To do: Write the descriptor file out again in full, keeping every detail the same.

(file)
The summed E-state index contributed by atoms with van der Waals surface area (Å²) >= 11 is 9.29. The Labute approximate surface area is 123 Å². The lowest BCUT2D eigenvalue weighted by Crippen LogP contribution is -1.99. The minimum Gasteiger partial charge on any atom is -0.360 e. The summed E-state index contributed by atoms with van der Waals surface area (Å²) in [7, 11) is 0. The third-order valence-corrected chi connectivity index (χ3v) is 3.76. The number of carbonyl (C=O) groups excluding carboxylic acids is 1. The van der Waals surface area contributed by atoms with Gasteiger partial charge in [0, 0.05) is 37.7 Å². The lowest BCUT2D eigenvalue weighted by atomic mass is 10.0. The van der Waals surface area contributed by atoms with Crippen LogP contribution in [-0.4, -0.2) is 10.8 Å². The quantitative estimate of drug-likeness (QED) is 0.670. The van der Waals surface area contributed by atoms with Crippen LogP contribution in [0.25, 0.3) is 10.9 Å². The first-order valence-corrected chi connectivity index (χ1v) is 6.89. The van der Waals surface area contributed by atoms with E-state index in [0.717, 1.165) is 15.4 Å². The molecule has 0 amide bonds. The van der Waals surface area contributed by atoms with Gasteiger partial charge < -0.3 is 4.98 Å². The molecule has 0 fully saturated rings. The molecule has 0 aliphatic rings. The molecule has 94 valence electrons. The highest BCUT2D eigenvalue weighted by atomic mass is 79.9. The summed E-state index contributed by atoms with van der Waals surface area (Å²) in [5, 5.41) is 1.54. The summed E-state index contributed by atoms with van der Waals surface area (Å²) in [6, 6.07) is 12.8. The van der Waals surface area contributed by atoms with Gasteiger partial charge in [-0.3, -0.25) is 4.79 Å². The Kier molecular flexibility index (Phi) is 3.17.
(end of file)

The summed E-state index contributed by atoms with van der Waals surface area (Å²) >= 11 is 9.29. The Labute approximate surface area is 123 Å². The lowest BCUT2D eigenvalue weighted by Crippen LogP contribution is -1.99. The minimum Gasteiger partial charge on any atom is -0.360 e. The summed E-state index contributed by atoms with van der Waals surface area (Å²) in [7, 11) is 0. The third-order valence-corrected chi connectivity index (χ3v) is 3.76. The number of carbonyl (C=O) groups excluding carboxylic acids is 1. The van der Waals surface area contributed by atoms with Gasteiger partial charge in [0, 0.05) is 37.7 Å². The lowest BCUT2D eigenvalue weighted by atomic mass is 10.0. The van der Waals surface area contributed by atoms with Crippen LogP contribution in [-0.4, -0.2) is 10.8 Å². The quantitative estimate of drug-likeness (QED) is 0.670. The van der Waals surface area contributed by atoms with Crippen LogP contribution in [0.25, 0.3) is 10.9 Å². The first-order valence-corrected chi connectivity index (χ1v) is 6.89. The van der Waals surface area contributed by atoms with E-state index in [0.717, 1.165) is 15.4 Å². The molecule has 0 amide bonds. The van der Waals surface area contributed by atoms with Gasteiger partial charge < -0.3 is 4.98 Å². The molecule has 0 fully saturated rings. The molecule has 0 aliphatic rings. The molecule has 94 valence electrons. The highest BCUT2D eigenvalue weighted by atomic mass is 79.9. The summed E-state index contributed by atoms with van der Waals surface area (Å²) in [5, 5.41) is 1.54. The summed E-state index contributed by atoms with van der Waals surface area (Å²) in [6, 6.07) is 12.8. The van der Waals surface area contributed by atoms with Gasteiger partial charge in [-0.3, -0.25) is 4.79 Å². The Kier molecular flexibility index (Phi) is 3.17.